The other notable offensive play that BC turned to and found success was a zone read with Brown—the confidence the quarterback has in his legs was especially apparent, and it was a play that could catch opposing defenses off guard consistently. The best example came on the same drive, when Brown converted a 3rd-and-10 with a 12-yard run after faking the handoff to Dillon. It showed up later in the fourth, and Brown used a pair of jab steps to go 24 yards. It was an impressive play from him, and likely means the zone read will show up often in future games—Brown finished with seven carries for 44 yards.

Three Down

1) Missed Opportunities

While Brown was creating things with his legs, he was struggling at times to do the same through the air. The quarterback lacked touch on deep balls and missed chances that could’ve blown the game open early. One throw he’d absolutely like to have back came with 10 minutes to go in the second quarter of a tied game. Brown dropped back, and 5 yards from his own end zone, spotted a wide-open Michael Walker deep down the right sideline.

But, his throw—which would’ve been a touchdown or a 50-yard-plus gain—was far out of the reach of Walker’s outstretched right arms. The lack of touch showed up again when he attempted to find Kobay White on a deep ball in the same quarter— Brown looked to find the sophomore but again threw past his outstretched arms. The missed opportunities ultimately didn’t prove costly, but the Eagles were outgained 118-20 in the second quarter, and it was in large part due to the missed completions deep. BC only trailed by a touchdown entering the second half, a deficit that likely should’ve been much more.

2) Going For It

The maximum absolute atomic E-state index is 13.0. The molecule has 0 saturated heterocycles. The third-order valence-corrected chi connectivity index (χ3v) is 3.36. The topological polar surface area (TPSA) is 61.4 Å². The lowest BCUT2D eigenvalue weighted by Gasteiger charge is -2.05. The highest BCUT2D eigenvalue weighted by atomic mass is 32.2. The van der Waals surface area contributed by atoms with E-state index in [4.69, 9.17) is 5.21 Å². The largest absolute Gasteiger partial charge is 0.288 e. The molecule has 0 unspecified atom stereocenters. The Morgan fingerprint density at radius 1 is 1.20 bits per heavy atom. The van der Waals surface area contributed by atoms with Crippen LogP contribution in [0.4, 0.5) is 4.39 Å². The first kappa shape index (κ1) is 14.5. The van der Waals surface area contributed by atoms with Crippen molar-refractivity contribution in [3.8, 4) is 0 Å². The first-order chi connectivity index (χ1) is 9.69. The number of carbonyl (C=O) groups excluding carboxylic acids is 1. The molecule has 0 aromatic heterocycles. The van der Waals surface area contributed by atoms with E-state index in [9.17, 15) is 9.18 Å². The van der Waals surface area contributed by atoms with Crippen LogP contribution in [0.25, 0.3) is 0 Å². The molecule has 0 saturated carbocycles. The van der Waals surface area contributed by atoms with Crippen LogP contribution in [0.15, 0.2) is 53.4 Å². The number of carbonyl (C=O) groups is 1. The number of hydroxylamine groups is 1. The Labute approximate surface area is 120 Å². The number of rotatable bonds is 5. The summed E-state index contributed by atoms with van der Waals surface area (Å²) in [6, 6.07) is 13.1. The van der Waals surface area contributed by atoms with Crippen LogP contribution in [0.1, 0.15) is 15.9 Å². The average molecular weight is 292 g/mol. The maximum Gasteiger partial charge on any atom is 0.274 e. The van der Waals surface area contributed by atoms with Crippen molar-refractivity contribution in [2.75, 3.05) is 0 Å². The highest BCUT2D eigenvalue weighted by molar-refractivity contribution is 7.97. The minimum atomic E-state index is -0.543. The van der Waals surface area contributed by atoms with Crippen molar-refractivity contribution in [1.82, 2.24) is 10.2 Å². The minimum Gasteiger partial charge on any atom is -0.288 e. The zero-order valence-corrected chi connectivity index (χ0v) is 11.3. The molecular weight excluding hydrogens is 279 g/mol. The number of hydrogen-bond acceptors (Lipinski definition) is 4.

In the third quarter, protecting a touchdown lead, BC took possession at its own 32-yard line after the defense forced a punt. The drive didn’t go as planned—Brown scrambled for 2 yards, then Dillon carried twice for 7 total yards. Facing 4th-and-1 from their own 41-yard line, many expected Grant Carlson and the Eagles punt unit to emerge from the sideline. Instead, head coach Steve Addazio kept the offense out on the field, and the result wasn’t what they wanted—Brown attempted a quarterback sneak and was stood up by Dax Hollifield and Rico Kearney for a turnover on downs.

It was the last thing BC needed, and while the Hokies’ ensuing drive ended with a missed Brian Johnson field goal, the failed conversion could’ve easily resulted in a dramatic momentum shift. I’ve praised Addazio’s aggression before, but this was, quite simply, the wrong call—and not just because the Eagles didn’t get it. The numbers suggest that when a team faces a 4th-and-1 from anywhere behind its own 42-yard line, it’s always better to punt. The conversion rate is just 42.6 percent. Addazio frowned at that number, and could’ve seen a much different ending if the Hokies drove 41 yards for a game-tying touchdown.

3) Hokies and Their Fade Routes

All three of VTech’s touchdowns came the exact same way—Willis pump faked, then threw a high-arcing pass to a wide receiver on a fade route. Each time, BC was helpless to defend it. First, Hokies wide receiver Damon Hazelton was matched up with Hamp Cheevers on the left side. Hazelton stopped 10 yards down field, Willis pump faked, and Hazelton took off to the pylon with a step on Cheevers. He made an impressively acrobatic catch, and it proved to be a sign of things to come.

In the second, with Brandon Sebastian draped all over Eric Kumah, Willis simply threw the ball to the sideline. It was in a spot Sebastian couldn’t get to, and Kumah hauled in the Hokies second score of the game. Finally, in the fourth, with everyone knowing what Willis was going to do with the ball, BC still conceded a touchdown. Willis pump faked once again, allowing Tre Turner to get a slight jump on Sebastian, and he dropped the ball in the back of the end zone for the 14-yard score. Fans at home were likely frustrated with the way VTech was able to find success in the end zone against the Eagles secondary, and rightfully so—they’ll have their hands full with Clemson’s wide receivers next week, and quarterback Trevor Lawrence, with nine touchdowns to one interception the last four games, will try to take advantage of that.

Featured Image by Bradley Smart / Heights Editor

November 4, 2018